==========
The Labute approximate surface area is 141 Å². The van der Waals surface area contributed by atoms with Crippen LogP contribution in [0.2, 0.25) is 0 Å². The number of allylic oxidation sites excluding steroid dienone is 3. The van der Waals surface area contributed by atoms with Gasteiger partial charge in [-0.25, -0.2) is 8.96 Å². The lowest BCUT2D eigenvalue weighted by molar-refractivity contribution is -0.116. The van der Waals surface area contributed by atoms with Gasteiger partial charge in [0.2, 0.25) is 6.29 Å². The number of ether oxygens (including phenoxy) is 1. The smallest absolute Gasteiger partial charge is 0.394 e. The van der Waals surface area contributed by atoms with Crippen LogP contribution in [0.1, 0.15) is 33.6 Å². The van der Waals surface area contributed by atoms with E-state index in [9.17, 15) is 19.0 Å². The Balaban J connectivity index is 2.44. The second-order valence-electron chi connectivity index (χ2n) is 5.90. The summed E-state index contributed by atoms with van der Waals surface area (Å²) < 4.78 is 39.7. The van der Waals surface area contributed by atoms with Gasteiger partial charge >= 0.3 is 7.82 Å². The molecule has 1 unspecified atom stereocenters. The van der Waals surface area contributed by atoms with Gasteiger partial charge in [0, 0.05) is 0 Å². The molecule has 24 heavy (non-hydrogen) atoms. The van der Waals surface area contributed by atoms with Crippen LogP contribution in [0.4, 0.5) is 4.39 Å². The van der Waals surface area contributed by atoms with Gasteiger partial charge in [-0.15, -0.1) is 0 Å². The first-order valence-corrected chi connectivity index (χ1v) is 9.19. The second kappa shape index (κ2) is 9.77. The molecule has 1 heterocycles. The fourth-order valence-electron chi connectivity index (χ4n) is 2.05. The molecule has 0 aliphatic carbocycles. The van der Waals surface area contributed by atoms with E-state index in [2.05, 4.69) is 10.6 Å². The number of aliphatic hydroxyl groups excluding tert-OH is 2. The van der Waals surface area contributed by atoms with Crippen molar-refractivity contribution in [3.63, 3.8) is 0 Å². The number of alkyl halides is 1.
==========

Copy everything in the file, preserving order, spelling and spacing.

The Labute approximate surface area is 141 Å². The van der Waals surface area contributed by atoms with Crippen LogP contribution in [0.2, 0.25) is 0 Å². The number of allylic oxidation sites excluding steroid dienone is 3. The van der Waals surface area contributed by atoms with Gasteiger partial charge in [-0.25, -0.2) is 8.96 Å². The lowest BCUT2D eigenvalue weighted by molar-refractivity contribution is -0.116. The van der Waals surface area contributed by atoms with Gasteiger partial charge in [0.2, 0.25) is 6.29 Å². The number of ether oxygens (including phenoxy) is 1. The smallest absolute Gasteiger partial charge is 0.394 e. The van der Waals surface area contributed by atoms with Crippen LogP contribution in [0.1, 0.15) is 33.6 Å². The van der Waals surface area contributed by atoms with E-state index in [9.17, 15) is 19.0 Å². The Balaban J connectivity index is 2.44. The second-order valence-electron chi connectivity index (χ2n) is 5.90. The summed E-state index contributed by atoms with van der Waals surface area (Å²) < 4.78 is 39.7. The van der Waals surface area contributed by atoms with Gasteiger partial charge >= 0.3 is 7.82 Å². The molecule has 1 unspecified atom stereocenters. The van der Waals surface area contributed by atoms with Gasteiger partial charge in [0, 0.05) is 0 Å². The molecule has 24 heavy (non-hydrogen) atoms. The van der Waals surface area contributed by atoms with Crippen LogP contribution in [0.4, 0.5) is 4.39 Å². The van der Waals surface area contributed by atoms with Gasteiger partial charge in [-0.15, -0.1) is 0 Å². The first-order valence-corrected chi connectivity index (χ1v) is 9.19. The second kappa shape index (κ2) is 9.77. The molecule has 1 heterocycles. The fourth-order valence-electron chi connectivity index (χ4n) is 2.05. The molecule has 0 aliphatic carbocycles. The van der Waals surface area contributed by atoms with E-state index in [2.05, 4.69) is 10.6 Å². The number of aliphatic hydroxyl groups excluding tert-OH is 2. The van der Waals surface area contributed by atoms with Crippen molar-refractivity contribution in [3.63, 3.8) is 0 Å². The number of alkyl halides is 1.